rPET is the process of breaking down used plastics into pellets, and then melting them into threads that can be used for apparel production. It’s a good solution that makes good use of recycled plastics, but it isn’t perfect. Here’s what to know.
Why does Arvin use rPET fibers?
rPET is the process of breaking down and reusing PET plastics for other uses. PET plastics (the most common plastics) are highly recyclable, and can be broken down to create useful, durable synthetic fibers for socks and apparel.
Using rPET produced fibers allows us to avoid using net-new produced synthetic fibers, and helps keep plastic waste from entering landfills. Because synthetic fibers are a must for sock production—they’re what keeps them supportive and fitted through their lifecycle.
rPET produced fibers are a great solution—but it isn’t a perfect fix. Everytime any piece of apparel with synthetic fiber is washed, it releases micro-plastics into the water via your washing machine. These microplastics will eventually pollute surrounding water sources, and harm the fauna that live within those waterways.
Because of this, we highly recommend washing any and all of your synthetic apparel in a guppy bag. Guppy bags prevent the release of microplastics, and are really easy to use.
Lastly, the rPET process is not 100% zero-emission or resource dependent. The process of breaking down recycled PET plastics into pellets and melting them into fibres requires significant amounts of heat, energy, and CO2 emissions.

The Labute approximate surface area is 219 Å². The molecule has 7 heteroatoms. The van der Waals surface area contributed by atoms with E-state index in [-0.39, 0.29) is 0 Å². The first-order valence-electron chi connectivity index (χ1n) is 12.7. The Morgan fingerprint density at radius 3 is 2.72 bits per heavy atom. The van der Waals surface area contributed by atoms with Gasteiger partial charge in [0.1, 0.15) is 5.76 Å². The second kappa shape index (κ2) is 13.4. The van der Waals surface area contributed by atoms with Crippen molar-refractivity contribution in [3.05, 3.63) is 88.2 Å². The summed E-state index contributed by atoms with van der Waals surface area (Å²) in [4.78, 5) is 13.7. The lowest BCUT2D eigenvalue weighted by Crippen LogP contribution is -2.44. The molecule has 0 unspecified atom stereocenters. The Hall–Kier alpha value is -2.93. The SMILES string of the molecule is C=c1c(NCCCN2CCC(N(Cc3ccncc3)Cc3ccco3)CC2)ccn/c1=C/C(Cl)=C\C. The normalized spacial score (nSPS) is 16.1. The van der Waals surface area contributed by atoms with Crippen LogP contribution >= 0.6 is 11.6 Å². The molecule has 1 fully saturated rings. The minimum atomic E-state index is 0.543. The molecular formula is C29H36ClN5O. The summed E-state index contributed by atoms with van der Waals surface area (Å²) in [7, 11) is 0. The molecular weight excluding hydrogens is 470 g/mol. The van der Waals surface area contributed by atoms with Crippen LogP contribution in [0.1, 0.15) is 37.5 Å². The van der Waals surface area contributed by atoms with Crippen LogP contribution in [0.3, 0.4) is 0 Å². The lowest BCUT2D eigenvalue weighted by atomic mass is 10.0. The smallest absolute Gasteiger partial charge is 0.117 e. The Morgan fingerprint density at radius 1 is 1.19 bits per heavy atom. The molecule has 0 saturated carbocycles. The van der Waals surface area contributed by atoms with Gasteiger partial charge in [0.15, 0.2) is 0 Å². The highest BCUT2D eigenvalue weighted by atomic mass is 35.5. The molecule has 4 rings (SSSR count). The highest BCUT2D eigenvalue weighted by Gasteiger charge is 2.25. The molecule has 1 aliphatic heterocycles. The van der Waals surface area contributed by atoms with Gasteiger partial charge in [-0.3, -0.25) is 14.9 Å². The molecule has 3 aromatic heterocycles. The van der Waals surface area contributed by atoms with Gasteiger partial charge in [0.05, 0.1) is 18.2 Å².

The rPET Process
It all begins with post-consumer plastic bottles and other PET plastic products. When those get recycled properly, facilities can then shred those PET plastics into rPET flakes or pellets. Then, the facility will crush and melt those pellets into a new material that can be spun into threads and fibers for polyester fabrics for apparel production. We take those recycled polyester threads, and combine them with our own materials to create fresh socks that fit really, really well.
Explore our other Materials
We use the most responsible products possible, and invest in new solutions as they arise to reduce our impact that much further. Everything material we use is the best there currently is—but we’d be sugarcoating things if we said they were all perfect. Here’s an overview of what we currently use.